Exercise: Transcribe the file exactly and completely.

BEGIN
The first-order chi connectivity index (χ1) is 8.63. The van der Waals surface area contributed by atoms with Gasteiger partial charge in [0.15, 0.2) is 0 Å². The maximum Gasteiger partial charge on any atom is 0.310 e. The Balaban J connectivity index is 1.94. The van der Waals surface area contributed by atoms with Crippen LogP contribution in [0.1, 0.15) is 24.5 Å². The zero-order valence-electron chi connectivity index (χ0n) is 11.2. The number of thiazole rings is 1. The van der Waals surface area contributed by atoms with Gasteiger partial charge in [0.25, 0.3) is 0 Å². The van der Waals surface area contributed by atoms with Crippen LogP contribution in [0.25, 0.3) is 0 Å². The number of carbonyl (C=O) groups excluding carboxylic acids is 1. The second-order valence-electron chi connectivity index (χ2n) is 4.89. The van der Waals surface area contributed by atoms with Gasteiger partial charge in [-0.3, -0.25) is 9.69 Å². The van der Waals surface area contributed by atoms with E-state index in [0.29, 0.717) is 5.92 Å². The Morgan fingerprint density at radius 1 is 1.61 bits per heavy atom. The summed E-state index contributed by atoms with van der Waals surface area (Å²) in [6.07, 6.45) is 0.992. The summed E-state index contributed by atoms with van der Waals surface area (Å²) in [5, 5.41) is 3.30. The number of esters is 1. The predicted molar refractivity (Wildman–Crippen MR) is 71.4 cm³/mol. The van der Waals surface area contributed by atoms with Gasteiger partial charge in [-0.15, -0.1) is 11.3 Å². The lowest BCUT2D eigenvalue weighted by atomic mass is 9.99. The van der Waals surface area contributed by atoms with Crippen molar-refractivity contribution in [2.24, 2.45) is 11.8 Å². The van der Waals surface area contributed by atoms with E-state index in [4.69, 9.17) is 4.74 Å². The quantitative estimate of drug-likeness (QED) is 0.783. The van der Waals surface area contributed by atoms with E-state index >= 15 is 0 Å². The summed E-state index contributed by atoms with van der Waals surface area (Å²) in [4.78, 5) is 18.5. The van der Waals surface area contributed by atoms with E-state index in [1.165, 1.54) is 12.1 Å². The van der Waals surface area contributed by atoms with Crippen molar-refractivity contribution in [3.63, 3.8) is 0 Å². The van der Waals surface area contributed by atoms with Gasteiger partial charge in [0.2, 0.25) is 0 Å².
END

The first-order chi connectivity index (χ1) is 8.63. The van der Waals surface area contributed by atoms with Gasteiger partial charge in [0.15, 0.2) is 0 Å². The maximum Gasteiger partial charge on any atom is 0.310 e. The Balaban J connectivity index is 1.94. The van der Waals surface area contributed by atoms with Crippen LogP contribution in [0.1, 0.15) is 24.5 Å². The zero-order valence-electron chi connectivity index (χ0n) is 11.2. The number of thiazole rings is 1. The van der Waals surface area contributed by atoms with Gasteiger partial charge in [0.25, 0.3) is 0 Å². The van der Waals surface area contributed by atoms with Crippen LogP contribution in [0.25, 0.3) is 0 Å². The number of carbonyl (C=O) groups excluding carboxylic acids is 1. The second-order valence-electron chi connectivity index (χ2n) is 4.89. The van der Waals surface area contributed by atoms with Gasteiger partial charge in [-0.3, -0.25) is 9.69 Å². The van der Waals surface area contributed by atoms with E-state index in [0.29, 0.717) is 5.92 Å². The Morgan fingerprint density at radius 1 is 1.61 bits per heavy atom. The summed E-state index contributed by atoms with van der Waals surface area (Å²) in [6.07, 6.45) is 0.992. The summed E-state index contributed by atoms with van der Waals surface area (Å²) in [5, 5.41) is 3.30. The number of esters is 1. The predicted molar refractivity (Wildman–Crippen MR) is 71.4 cm³/mol. The van der Waals surface area contributed by atoms with Gasteiger partial charge in [-0.15, -0.1) is 11.3 Å². The lowest BCUT2D eigenvalue weighted by atomic mass is 9.99. The van der Waals surface area contributed by atoms with Crippen molar-refractivity contribution in [2.24, 2.45) is 11.8 Å². The van der Waals surface area contributed by atoms with E-state index in [4.69, 9.17) is 4.74 Å². The quantitative estimate of drug-likeness (QED) is 0.783. The van der Waals surface area contributed by atoms with E-state index >= 15 is 0 Å². The summed E-state index contributed by atoms with van der Waals surface area (Å²) in [4.78, 5) is 18.5. The van der Waals surface area contributed by atoms with E-state index in [1.165, 1.54) is 12.1 Å². The van der Waals surface area contributed by atoms with Crippen molar-refractivity contribution in [3.63, 3.8) is 0 Å². The van der Waals surface area contributed by atoms with Gasteiger partial charge in [0.2, 0.25) is 0 Å².